It is not really news that Hollywood is still producing anti-business movies, but there is a certain irony in it nevertheless.
Although these movies tap a certain envy and resentment of corporate wealth, that large corporate wealth comes from far more modest individual amounts of money from about half the population of the United States, which owns stocks and bonds -- either directly or because money paid into pension funds or other financial intermediaries are used to buy stocks and bonds.
The irony is that the average Hollywood star who is making anti-business movies is far wealthier than the average owners of those businesses, who are half the population of the country.
The Los Angeles Times refers to documentary "films" that are "critical of corporate power." But just what does this vague word "power" mean when it comes to businesses?
Wal-Mart is the big bugaboo these days but what "power" does Wal-Mart have? I lived three-quarters of a century without ever setting foot in a Wal-Mart store and there is not a thing they can do about it.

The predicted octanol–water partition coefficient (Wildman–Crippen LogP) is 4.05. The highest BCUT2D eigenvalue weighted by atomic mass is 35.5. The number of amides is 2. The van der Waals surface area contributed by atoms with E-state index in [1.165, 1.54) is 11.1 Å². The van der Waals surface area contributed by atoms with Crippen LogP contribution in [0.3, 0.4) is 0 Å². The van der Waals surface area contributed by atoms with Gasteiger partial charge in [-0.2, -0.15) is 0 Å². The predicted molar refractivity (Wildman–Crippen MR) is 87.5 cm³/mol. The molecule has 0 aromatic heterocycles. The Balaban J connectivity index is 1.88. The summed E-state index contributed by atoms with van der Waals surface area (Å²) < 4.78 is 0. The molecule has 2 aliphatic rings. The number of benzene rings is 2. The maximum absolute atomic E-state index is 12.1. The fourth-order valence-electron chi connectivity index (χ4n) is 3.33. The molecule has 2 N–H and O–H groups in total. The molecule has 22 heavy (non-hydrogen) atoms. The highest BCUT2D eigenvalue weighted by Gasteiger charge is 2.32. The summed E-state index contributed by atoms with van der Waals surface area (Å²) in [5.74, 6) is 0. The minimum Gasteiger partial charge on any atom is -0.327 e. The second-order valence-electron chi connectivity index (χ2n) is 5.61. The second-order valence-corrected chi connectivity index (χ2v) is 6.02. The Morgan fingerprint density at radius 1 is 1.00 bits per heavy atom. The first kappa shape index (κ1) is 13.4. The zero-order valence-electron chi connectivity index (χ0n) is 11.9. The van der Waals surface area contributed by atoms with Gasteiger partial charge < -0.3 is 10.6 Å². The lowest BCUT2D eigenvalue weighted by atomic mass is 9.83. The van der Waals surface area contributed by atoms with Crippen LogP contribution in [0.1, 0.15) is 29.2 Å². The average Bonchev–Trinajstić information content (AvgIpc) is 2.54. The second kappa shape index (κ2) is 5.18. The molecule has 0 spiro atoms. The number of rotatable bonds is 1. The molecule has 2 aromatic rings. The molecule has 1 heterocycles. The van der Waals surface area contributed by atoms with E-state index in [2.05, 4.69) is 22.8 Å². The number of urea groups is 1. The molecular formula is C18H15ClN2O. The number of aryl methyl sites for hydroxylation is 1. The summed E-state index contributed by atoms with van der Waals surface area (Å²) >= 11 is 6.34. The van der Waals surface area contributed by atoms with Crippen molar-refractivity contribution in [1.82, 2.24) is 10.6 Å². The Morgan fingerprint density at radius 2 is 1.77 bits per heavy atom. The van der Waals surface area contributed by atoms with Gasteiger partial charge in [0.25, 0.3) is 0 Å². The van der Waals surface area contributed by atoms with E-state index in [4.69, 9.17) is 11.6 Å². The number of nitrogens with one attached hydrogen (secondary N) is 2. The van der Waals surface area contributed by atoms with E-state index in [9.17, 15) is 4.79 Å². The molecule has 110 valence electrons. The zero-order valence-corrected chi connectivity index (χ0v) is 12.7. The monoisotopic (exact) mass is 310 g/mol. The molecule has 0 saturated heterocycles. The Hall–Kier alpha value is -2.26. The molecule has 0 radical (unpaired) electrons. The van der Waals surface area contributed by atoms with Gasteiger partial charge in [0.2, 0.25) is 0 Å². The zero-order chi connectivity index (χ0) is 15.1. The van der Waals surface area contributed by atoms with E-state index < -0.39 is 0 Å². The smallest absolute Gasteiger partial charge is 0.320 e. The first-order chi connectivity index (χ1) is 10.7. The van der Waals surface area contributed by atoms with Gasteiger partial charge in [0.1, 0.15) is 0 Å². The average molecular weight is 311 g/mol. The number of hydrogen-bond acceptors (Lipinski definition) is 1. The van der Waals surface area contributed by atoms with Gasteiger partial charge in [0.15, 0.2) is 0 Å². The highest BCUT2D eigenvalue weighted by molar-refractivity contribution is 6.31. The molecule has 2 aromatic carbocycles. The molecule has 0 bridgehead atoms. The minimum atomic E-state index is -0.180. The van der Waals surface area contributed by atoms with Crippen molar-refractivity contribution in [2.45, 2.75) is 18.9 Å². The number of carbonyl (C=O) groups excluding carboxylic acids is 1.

It so happened that this past summer in Page, Arizona, I needed to buy some toiletries, which caused me to go into a nearby Wal-Mart for the first time. Inside, it looked more like a small city than a large store. But the prices were noticeably lower than in most other places. Is that the much-dreaded "power"?
Apparently Wal-Mart does not pay its employees as much as third-party observers would like to see them paid. But obviously it is not paying them less than their work is worth to other employers or they probably would not be working at Wal-Mart. Moreover, third parties who wax indignant are paying them nothing.
One of the morally indignant "films" (more high-toned than "movies") coming out of Hollywood makes the same complaint against Starbucks, depicting poverty-stricken Ethiopian coffee growers providing beans for the big-bucks coffee store chain.
Are the Ethiopian coffee growers worse off now that Starbucks is buying their beans? Supply and demand would suggest otherwise. But moral crusaders seldom have time for economics.
If those who claim to be concerned about the Ethiopians' poverty really are, why is not relieving that poverty just as much something for them to do with their own money as for Starbucks to do using money invested by other people -- including nurses, mechanics, teachers, and others who are paying into pension funds to provide for their own old age?